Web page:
The Los Angeles City Council is calling for legislation to codify the right to safe abortions in California and throughout the United States in light of recent news that the U.S. Supreme Court is poised to overturn the landmark abortion-rights decision Roe v. Wade.
The resolution, which passed 11-0, was introduced by Council President Nury Martinez and Councilwomen Monica Rodriguez and Nithya Raman.
Once signed by Mayor Eric Garcetti, it would formalize the city’s support for any proposed legislation that would codify the right to safe abortion into law and urge the state and federal governments to take immediate action to pass the legislation.
“We are witnessing an unequivocal attack on a fundamental human right, setting us back decades,” Raman said in a statement after introducing the resolution on May 4. “What’s more is we know exactly who this decision will hurt the most — marginalized groups who already face significant barriers accessing abortion care, and in particular low-income women of color. We will not sit idly by.”
The resolution states that 23,000 women worldwide die from unsafe abortions each year, citing data from the World Health Organization. It also cites research from the University of Colorado, Boulder that nationwide abortion bans would lead to a 21% increase in pregnancy-related deaths and a 33% increase in the pregnancy-related deaths among Black women.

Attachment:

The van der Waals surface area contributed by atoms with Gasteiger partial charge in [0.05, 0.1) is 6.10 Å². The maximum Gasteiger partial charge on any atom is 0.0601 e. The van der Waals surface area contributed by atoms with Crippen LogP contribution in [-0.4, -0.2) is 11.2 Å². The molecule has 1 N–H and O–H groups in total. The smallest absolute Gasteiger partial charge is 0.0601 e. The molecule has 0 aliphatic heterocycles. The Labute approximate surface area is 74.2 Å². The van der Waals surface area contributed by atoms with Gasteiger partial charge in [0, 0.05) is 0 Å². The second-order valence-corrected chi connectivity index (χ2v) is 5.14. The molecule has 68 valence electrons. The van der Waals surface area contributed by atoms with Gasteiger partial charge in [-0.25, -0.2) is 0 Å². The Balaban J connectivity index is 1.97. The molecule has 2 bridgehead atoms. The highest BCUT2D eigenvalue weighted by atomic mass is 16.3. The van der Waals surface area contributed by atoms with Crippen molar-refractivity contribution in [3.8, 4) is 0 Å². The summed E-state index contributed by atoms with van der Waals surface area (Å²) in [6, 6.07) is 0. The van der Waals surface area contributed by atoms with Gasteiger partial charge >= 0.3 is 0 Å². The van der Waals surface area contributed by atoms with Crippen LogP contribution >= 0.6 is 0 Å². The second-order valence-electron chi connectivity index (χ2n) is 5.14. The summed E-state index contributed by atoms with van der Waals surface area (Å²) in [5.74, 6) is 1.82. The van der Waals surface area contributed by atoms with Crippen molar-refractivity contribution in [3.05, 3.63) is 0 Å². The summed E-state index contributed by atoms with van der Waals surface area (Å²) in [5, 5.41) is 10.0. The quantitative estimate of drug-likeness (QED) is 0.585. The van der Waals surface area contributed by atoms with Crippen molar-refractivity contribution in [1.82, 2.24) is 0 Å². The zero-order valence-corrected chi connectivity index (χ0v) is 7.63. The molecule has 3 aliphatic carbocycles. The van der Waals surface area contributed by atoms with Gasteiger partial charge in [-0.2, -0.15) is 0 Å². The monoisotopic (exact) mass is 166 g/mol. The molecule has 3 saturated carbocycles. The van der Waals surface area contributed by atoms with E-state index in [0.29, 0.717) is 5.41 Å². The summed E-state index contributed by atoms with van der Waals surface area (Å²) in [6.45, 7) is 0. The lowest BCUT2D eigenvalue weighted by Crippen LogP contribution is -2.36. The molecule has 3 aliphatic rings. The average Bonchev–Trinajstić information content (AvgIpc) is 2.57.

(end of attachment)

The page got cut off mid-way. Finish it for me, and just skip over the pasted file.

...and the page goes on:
“We all know it’s not the wealthy or the well-connected who are going to be bearing the brunt of this decision,” Martinez said. “It’s the women who can’t afford to take a day off from work and travel to another state for an abortion.”
The U.S. Supreme Court is expected to issue a decision on the Mississippi case Dobbs v. Jackson Women’s Health Organization over the summer. In violation of Roe v. Wade and the 1992 Planned Parenthood v. Casey case, Mississippi passed a law in 2018 prohibiting abortions after the 15th week of pregnancy. The Supreme Court’s decision on the case could effectively overturn Roe v. Wade, which guarantees abortion rights throughout the U.S. until the fetus is viable, typically between 22 and 24 weeks.
The City Council also passed a motion Friday requesting the Los Angeles city attorney to file an amicus brief in support Jackson Women’s Health Clinic’s challenge to the Mississippi law.
The motion also direct the city’s chief legislative analyst to coordinate its response with the Los Angeles County departments of Health Services and Public Health. The CLA would identify how the city could respond to a possible increase in demand for abortions in Los Angeles, as other areas of the country may ban abortions or enact more strict measures against them.